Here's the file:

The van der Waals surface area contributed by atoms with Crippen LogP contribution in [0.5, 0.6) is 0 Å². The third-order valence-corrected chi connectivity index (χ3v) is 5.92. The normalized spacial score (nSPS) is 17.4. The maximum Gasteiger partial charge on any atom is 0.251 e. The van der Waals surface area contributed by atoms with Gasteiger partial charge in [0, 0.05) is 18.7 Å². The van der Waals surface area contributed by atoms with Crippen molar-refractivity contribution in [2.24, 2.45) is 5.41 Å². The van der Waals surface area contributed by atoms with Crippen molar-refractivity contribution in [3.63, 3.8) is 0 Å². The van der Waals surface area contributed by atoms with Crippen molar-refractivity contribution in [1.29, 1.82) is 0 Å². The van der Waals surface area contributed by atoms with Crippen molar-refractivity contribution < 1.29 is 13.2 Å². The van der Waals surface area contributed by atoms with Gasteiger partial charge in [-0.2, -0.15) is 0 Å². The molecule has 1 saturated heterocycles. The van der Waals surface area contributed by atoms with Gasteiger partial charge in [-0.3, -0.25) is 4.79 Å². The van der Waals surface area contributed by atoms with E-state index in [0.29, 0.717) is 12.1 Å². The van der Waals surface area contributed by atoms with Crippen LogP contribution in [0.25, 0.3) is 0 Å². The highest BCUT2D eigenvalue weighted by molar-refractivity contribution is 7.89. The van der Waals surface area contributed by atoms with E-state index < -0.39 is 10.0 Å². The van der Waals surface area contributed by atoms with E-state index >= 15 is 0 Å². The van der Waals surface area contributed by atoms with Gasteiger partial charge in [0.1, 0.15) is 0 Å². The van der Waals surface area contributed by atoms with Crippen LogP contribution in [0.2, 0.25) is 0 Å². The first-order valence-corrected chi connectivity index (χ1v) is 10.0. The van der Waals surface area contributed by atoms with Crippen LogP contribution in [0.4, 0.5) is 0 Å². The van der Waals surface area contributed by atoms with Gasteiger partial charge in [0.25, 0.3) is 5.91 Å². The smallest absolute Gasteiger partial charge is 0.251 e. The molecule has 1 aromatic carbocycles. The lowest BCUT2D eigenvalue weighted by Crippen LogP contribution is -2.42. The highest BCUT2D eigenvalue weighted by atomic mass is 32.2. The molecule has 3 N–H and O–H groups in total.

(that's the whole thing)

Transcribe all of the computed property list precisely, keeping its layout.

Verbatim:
The van der Waals surface area contributed by atoms with Crippen LogP contribution in [0.5, 0.6) is 0 Å². The third-order valence-corrected chi connectivity index (χ3v) is 5.92. The normalized spacial score (nSPS) is 17.4. The maximum Gasteiger partial charge on any atom is 0.251 e. The van der Waals surface area contributed by atoms with Gasteiger partial charge in [0, 0.05) is 18.7 Å². The van der Waals surface area contributed by atoms with Crippen molar-refractivity contribution in [2.24, 2.45) is 5.41 Å². The van der Waals surface area contributed by atoms with Crippen molar-refractivity contribution in [3.63, 3.8) is 0 Å². The van der Waals surface area contributed by atoms with Crippen molar-refractivity contribution in [1.29, 1.82) is 0 Å². The van der Waals surface area contributed by atoms with Crippen molar-refractivity contribution < 1.29 is 13.2 Å². The van der Waals surface area contributed by atoms with Gasteiger partial charge in [-0.2, -0.15) is 0 Å². The molecule has 1 saturated heterocycles. The van der Waals surface area contributed by atoms with Gasteiger partial charge in [-0.3, -0.25) is 4.79 Å². The van der Waals surface area contributed by atoms with E-state index in [0.29, 0.717) is 12.1 Å². The van der Waals surface area contributed by atoms with Crippen LogP contribution in [0.25, 0.3) is 0 Å². The highest BCUT2D eigenvalue weighted by molar-refractivity contribution is 7.89. The van der Waals surface area contributed by atoms with E-state index < -0.39 is 10.0 Å². The van der Waals surface area contributed by atoms with E-state index >= 15 is 0 Å². The van der Waals surface area contributed by atoms with Gasteiger partial charge in [0.1, 0.15) is 0 Å². The van der Waals surface area contributed by atoms with Crippen LogP contribution in [0.2, 0.25) is 0 Å². The first-order valence-corrected chi connectivity index (χ1v) is 10.0. The van der Waals surface area contributed by atoms with Crippen LogP contribution in [0.4, 0.5) is 0 Å². The van der Waals surface area contributed by atoms with Gasteiger partial charge in [0.25, 0.3) is 5.91 Å². The smallest absolute Gasteiger partial charge is 0.251 e. The molecule has 1 aromatic carbocycles. The lowest BCUT2D eigenvalue weighted by Crippen LogP contribution is -2.42. The highest BCUT2D eigenvalue weighted by atomic mass is 32.2. The molecule has 3 N–H and O–H groups in total.